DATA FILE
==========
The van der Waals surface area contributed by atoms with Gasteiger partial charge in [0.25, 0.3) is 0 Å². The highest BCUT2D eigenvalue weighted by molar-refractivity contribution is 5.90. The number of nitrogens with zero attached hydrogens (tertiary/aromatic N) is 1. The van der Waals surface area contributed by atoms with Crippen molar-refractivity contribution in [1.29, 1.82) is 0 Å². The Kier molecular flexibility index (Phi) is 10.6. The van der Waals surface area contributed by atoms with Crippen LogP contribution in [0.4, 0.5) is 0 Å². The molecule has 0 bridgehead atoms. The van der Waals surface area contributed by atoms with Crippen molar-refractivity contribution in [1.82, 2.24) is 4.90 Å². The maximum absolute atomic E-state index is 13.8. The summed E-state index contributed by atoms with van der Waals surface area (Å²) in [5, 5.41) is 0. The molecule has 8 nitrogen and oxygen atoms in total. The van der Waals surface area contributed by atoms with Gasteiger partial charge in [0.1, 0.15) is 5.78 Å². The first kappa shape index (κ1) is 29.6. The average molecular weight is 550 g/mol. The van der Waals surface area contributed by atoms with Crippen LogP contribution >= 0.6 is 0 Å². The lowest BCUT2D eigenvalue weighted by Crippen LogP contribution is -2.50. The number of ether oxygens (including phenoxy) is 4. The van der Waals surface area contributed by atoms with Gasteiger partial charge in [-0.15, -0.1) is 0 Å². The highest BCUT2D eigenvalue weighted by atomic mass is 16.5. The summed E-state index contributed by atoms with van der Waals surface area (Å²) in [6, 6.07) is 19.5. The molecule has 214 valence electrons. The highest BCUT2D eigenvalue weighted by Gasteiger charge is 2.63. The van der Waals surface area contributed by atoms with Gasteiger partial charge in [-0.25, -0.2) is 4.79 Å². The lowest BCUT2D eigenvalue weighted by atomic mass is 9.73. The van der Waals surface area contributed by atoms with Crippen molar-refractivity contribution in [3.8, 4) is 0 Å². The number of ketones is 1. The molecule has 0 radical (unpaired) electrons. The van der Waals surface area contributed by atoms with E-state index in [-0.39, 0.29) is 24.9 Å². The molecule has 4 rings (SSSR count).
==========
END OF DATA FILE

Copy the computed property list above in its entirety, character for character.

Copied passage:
The van der Waals surface area contributed by atoms with Gasteiger partial charge in [0.25, 0.3) is 0 Å². The highest BCUT2D eigenvalue weighted by molar-refractivity contribution is 5.90. The number of nitrogens with zero attached hydrogens (tertiary/aromatic N) is 1. The van der Waals surface area contributed by atoms with Crippen molar-refractivity contribution in [1.29, 1.82) is 0 Å². The Kier molecular flexibility index (Phi) is 10.6. The van der Waals surface area contributed by atoms with Crippen LogP contribution in [0.4, 0.5) is 0 Å². The molecule has 0 bridgehead atoms. The van der Waals surface area contributed by atoms with Crippen molar-refractivity contribution in [1.82, 2.24) is 4.90 Å². The maximum absolute atomic E-state index is 13.8. The summed E-state index contributed by atoms with van der Waals surface area (Å²) in [5, 5.41) is 0. The molecule has 8 nitrogen and oxygen atoms in total. The van der Waals surface area contributed by atoms with Gasteiger partial charge in [0.1, 0.15) is 5.78 Å². The first kappa shape index (κ1) is 29.6. The average molecular weight is 550 g/mol. The van der Waals surface area contributed by atoms with Crippen LogP contribution >= 0.6 is 0 Å². The lowest BCUT2D eigenvalue weighted by Crippen LogP contribution is -2.50. The number of ether oxygens (including phenoxy) is 4. The van der Waals surface area contributed by atoms with Gasteiger partial charge in [-0.15, -0.1) is 0 Å². The highest BCUT2D eigenvalue weighted by atomic mass is 16.5. The summed E-state index contributed by atoms with van der Waals surface area (Å²) in [6, 6.07) is 19.5. The molecule has 214 valence electrons. The highest BCUT2D eigenvalue weighted by Gasteiger charge is 2.63. The van der Waals surface area contributed by atoms with Gasteiger partial charge in [-0.25, -0.2) is 4.79 Å². The lowest BCUT2D eigenvalue weighted by atomic mass is 9.73. The van der Waals surface area contributed by atoms with Crippen molar-refractivity contribution in [3.8, 4) is 0 Å². The number of ketones is 1. The molecule has 0 radical (unpaired) electrons. The van der Waals surface area contributed by atoms with E-state index in [-0.39, 0.29) is 24.9 Å². The molecule has 4 rings (SSSR count).